Each of our highest priority targets in the outer Solar System offers something unique, from Europa’s internal ocean to the geysers of Enceladus. But Titan exerts the kind of fascination that comes from the familiar. The imagery of lakes and river channels reminds us inescapably of our home world, even if the temperature on the Saturnian moon averages a brisk 94 K, which works out to -291 degrees on the Fahrenheit scale. But because of its thick atmosphere we have options for exploring Titan that are unavailable on the other icy moons, and we’re working with a landscape that is a compelling frozen doppelgänger of Earth, a landscape we’d like to explore up close.
As we saw yesterday, part of the outer system puzzle is getting supplies of plutonium-238 up to speed, and there is at least some movement on that front. If we want to get aggressive about exploring Titan, one excellent way to deploy that plutonium is aboard AVIATR (Aerial Vehicle for In-situ and Airborne Titan Reconnaissance), a 120 kg airplane that could study the moon’s atmosphere from within and give us views of its geography on demand. Under study by a team led by Jason Barnes (University of Idaho), the airplane could do some things a balloon could not, including not being at the mercy of equatorial winds and being more flexible in studying some of the interesting terrain around high-latitude lakes and in the turbulent weather near the poles.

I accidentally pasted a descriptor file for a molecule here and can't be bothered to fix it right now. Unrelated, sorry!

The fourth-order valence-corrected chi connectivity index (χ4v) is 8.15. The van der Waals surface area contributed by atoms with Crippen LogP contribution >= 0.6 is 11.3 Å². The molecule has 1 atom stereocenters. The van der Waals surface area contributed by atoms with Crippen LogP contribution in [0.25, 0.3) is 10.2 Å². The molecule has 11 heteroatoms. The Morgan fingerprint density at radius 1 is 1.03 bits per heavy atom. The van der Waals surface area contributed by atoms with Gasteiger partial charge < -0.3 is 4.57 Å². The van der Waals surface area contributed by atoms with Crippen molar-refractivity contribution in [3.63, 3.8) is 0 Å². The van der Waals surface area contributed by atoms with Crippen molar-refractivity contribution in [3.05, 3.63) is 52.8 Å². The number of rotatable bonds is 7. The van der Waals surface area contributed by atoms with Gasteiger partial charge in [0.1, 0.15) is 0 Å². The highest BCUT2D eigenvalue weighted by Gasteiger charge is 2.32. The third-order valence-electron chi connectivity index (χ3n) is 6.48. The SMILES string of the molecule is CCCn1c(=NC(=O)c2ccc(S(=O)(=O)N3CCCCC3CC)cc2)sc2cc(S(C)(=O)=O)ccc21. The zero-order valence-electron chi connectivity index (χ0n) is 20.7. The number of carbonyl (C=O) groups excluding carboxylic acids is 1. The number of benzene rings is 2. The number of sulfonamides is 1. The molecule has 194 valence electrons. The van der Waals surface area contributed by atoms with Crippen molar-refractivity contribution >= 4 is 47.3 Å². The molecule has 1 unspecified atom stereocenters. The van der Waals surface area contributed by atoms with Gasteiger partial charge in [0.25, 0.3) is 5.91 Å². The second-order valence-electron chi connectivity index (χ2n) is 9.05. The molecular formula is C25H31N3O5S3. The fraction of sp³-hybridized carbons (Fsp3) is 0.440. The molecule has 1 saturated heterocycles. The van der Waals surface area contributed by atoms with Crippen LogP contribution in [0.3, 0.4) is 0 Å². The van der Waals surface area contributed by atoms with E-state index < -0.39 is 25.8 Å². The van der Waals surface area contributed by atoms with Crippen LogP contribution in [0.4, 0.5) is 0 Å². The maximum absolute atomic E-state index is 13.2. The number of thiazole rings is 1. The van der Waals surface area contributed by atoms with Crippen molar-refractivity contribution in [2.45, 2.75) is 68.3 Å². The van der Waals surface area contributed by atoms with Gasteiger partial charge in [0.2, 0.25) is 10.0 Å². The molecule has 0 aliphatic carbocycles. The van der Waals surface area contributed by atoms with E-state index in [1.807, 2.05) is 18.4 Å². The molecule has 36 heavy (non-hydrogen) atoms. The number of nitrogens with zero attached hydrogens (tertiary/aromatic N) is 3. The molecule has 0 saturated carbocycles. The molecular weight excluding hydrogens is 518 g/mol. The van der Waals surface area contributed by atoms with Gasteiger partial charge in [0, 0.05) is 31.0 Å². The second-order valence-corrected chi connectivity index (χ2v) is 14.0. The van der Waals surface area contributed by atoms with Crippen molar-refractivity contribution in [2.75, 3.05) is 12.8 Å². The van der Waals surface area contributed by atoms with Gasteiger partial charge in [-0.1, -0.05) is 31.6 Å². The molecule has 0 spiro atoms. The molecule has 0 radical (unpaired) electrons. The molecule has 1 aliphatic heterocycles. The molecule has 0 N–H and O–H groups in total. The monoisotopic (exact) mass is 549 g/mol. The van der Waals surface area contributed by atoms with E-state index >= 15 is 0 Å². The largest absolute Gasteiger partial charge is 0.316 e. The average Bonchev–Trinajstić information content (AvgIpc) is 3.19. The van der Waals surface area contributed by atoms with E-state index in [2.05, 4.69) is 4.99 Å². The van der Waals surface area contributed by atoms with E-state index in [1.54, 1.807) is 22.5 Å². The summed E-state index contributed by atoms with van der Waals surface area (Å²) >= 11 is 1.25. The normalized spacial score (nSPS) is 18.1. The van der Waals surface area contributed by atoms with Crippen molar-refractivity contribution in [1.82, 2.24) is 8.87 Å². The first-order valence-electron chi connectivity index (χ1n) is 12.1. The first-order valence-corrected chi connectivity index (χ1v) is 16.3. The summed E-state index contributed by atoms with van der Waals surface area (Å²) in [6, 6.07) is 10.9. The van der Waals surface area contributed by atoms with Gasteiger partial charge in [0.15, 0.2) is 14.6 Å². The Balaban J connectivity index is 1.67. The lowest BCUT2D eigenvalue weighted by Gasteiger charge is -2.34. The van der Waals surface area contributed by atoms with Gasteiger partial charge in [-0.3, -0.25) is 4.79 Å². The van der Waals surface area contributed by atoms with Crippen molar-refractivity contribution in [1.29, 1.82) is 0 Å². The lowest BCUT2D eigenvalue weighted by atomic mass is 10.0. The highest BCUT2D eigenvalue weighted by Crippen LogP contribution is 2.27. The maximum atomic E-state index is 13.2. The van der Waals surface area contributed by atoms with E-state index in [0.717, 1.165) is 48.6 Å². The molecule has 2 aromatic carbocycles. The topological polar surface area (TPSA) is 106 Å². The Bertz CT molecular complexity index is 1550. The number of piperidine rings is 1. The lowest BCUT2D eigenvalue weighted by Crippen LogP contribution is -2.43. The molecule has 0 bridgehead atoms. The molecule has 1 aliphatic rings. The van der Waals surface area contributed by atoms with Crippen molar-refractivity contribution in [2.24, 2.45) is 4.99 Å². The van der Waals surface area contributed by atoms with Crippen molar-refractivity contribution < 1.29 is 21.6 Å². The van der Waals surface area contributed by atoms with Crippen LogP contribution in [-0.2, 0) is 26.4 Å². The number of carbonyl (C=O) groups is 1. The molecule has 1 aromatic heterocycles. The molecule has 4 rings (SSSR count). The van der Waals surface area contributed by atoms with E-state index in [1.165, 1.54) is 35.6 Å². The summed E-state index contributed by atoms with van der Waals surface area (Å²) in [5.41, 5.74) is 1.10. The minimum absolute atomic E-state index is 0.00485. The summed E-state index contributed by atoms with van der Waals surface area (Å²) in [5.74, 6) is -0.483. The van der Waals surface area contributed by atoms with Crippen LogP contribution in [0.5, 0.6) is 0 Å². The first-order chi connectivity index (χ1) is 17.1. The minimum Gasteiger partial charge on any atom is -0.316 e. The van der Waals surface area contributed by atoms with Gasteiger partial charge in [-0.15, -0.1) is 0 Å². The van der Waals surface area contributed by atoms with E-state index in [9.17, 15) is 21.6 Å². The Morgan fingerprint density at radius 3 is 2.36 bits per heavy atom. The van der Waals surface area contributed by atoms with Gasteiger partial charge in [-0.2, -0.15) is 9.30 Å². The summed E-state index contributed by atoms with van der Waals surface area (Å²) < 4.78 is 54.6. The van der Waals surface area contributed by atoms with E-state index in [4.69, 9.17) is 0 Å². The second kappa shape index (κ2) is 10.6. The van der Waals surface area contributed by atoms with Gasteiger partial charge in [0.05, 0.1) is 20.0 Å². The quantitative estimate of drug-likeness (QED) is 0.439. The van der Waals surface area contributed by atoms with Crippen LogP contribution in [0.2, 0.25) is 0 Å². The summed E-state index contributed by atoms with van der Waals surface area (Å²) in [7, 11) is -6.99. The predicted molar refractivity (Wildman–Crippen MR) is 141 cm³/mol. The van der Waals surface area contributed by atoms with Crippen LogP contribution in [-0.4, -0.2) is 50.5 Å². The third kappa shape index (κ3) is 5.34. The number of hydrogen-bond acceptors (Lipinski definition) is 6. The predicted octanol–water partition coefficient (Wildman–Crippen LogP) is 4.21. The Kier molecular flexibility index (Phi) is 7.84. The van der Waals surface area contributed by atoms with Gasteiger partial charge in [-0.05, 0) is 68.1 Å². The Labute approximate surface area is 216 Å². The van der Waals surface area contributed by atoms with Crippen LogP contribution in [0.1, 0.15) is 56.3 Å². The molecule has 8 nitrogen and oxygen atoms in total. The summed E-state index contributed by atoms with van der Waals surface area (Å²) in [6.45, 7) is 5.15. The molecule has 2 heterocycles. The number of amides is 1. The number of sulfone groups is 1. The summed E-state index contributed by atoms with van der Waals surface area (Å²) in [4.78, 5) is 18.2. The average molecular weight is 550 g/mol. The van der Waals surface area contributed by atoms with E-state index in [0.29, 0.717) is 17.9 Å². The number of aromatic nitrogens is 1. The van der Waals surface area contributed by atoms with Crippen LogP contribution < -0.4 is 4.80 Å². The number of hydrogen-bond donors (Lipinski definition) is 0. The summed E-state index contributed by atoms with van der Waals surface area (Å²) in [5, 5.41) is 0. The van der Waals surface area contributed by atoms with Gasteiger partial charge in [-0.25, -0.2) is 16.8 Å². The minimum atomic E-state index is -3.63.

I’ve been thinking about AVIATR and other Titan options this week because last weekend I had the chance to speak with Mike Malaska, an organic chemist who has been collaborating with members of the Cassini team in research that involves characterizing the Sikun Labyrinth canyon-land region and hydrocarbon channels located near Titan’s South Pole. I discovered that Mike is also a volunteer artist for the AVIATR mission proposal. Like I said, Titan fires the imagination, and the idea of a human aircraft in operations there sounds too fascinating not to attempt. Mike’s image of the unmanned AVIATR vehicle flying over the surface of Titan is below.
Image: A rendering of the AVIATR airplane flying over Titan. Credit: Mike Malaska.